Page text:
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  • LocationKenya
  • SectorGender
  • Type of investmentGrant
  • Project stagePilot

Buildher trains women from Nairobi’s informal settlements through a 12-month programme, which includes workshop-based training and paid employment placements. In addition to accredited construction skills and technical skills in areas like carpentry and joinery, woodwork, painting and decorating, and tools/equipment maintenance, women on the programme are offered life skills such as financial literacy, mental health coaching, leadership, and communication.

Buildher also works with partner firms in the construction sector to make their workplaces more gender inclusive, including through changing workplace facilities and enacting sexual harassment policies.



Investment Overview

The development problem

In Sub-Saharan Africa, the ratio of female-to-male labour force participation rates is higher than in any other region. However, the quality of employment and opportunities for better jobs continue to be unequally distributed between men and women. In most developing countries, when women work, they tend to earn less (known as the gender-wage gap), work in less productive jobs, and are overrepresented in unpaid family work and other forms of vulnerable work. Construction is among the archetypal male dominated industries: women constitute only 9.5% of the global construction workforce. The Kenya Economic Survey tells us that the construction sector was the sixth largest sector for waged employment in 2019, contributing 7.5% of all waged jobs in the economy and creating 25,000 waged jobs in the preceding five years. Only 17% of these waged employed were female in, and women occupied a far smaller percentage of skilled roles. This implies that there are systematic barriers to women breaking into a sector which grew by a rate of 6.4% in 2019, contributes 5.6% to GDP and offers competitive wages with a premium on skills.

The innovation

Buildher was founded in 2018 and is based in Nairobi. As a social enterprise, Buildher seeks to advance gender inclusivity in the construction sector in Kenya, and to improve the livelihoods of low-income women through its innovative work placement programme and promotion of decent work for women. Buildher works directly with construction companies to make their workplaces more inclusive, safer and more fulfilling for women. Through its employer partnership and engagement work, Buildher aims to challenge male attitudes in the sector while advocating for sector-wide reforms to make construction a more viable option for women to pursue rewarding careers.

GIF's investment

Buildher will use a $230,000 grant from GIF's Innovating for Gender Equality Fund to:

•Expand and further validate its model, supporting a further 240 women into skilled employment in the construction sector.

•Strengthen its monitoring evaluation function to better assess costs and benefits and ensure that it can use emergent learning to continuously improve its work.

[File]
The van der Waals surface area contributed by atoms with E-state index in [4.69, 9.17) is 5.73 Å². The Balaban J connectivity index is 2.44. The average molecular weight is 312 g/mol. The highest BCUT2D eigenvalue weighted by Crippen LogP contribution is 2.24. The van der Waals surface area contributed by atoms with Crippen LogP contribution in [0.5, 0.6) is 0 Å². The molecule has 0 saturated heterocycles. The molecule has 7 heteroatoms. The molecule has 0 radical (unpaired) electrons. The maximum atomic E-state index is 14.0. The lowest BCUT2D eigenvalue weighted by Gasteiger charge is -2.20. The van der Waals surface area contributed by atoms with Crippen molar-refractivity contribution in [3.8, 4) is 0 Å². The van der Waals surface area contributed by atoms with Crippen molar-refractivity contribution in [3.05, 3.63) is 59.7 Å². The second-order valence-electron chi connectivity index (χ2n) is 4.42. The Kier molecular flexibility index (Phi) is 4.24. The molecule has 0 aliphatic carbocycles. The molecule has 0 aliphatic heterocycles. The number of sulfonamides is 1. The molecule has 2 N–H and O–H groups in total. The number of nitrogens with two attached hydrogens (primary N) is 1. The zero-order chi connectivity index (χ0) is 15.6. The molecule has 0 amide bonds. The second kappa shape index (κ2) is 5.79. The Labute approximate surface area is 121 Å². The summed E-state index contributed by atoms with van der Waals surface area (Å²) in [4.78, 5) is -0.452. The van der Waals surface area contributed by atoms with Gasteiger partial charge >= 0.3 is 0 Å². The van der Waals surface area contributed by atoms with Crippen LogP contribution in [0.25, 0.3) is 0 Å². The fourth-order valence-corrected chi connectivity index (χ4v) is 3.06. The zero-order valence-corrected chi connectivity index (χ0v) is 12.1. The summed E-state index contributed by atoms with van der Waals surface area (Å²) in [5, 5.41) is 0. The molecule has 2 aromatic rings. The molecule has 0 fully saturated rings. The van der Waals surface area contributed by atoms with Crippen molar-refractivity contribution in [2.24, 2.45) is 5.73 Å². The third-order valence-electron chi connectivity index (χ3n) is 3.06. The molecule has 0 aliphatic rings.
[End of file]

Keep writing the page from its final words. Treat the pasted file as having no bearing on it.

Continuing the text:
•Better understand the viability of scaling strategies, including how to recover more costs from earned revenue, and how to support the National Construction Authority to mainstream gender equality across the construction sector.

Why we invested

  • Few innovations focus on markets from which women have traditionally been excluded, so this investment offers the opportunity to learn more about the potential of models of this kind to challenge norms and expand opportunities for women.
  • Buildher is a female-founder led organisation with a strong local team, which is ambitious and holistic in its approach with an appetite to learn and innovate.
  • GIF’s expertise can provide support in growth areas for Buildher, offering high additionality in areas of improving monitoring and evaluation, developing social enterprise revenue streams, and working to scale through public sector partners.
  • Strong strategic fit under GIF’s Innovating for Gender Equality Fund given the focus on transformative outcomes for women and challenging entrenched gender norms.
  • Supports UN Sustainable Development Goals 4 (Education), 5 (Gender Equality), 8 (Work and Economic Growth) and 10 (Reduced Inequalities).

Theory of Change

There are three main channels through which Buildher will achieve its outcomes. Firstly, training and skilling of women will increase the probability of earning higher incomes, whether through skilled employment in the construction sector, or in other dignified roles. Training can also to contribute to self-efficacy and agency gains, as the acquisition of new skills and status within the community contributes to an improved sense of self, while earned income can lead to more household bargaining power. Secondly, by partnering with firms Buildher can support the adoption of policies and practices which further improve outcomes for women by making their workplaces more accommodating, safe and inclusive. Training of male peers can lead to changes attitudes and behaviours in the workplace and at home. Lastly, by working with other stakeholders, most notably the National Construction Authority, the sector regulator, Buildher can drive changes of norms and standards in the industry which increases the probability that firms will hire and retain more women in the future, meaning the sector becomes a more accessible to women and expands the choices available for women entering the labour market.

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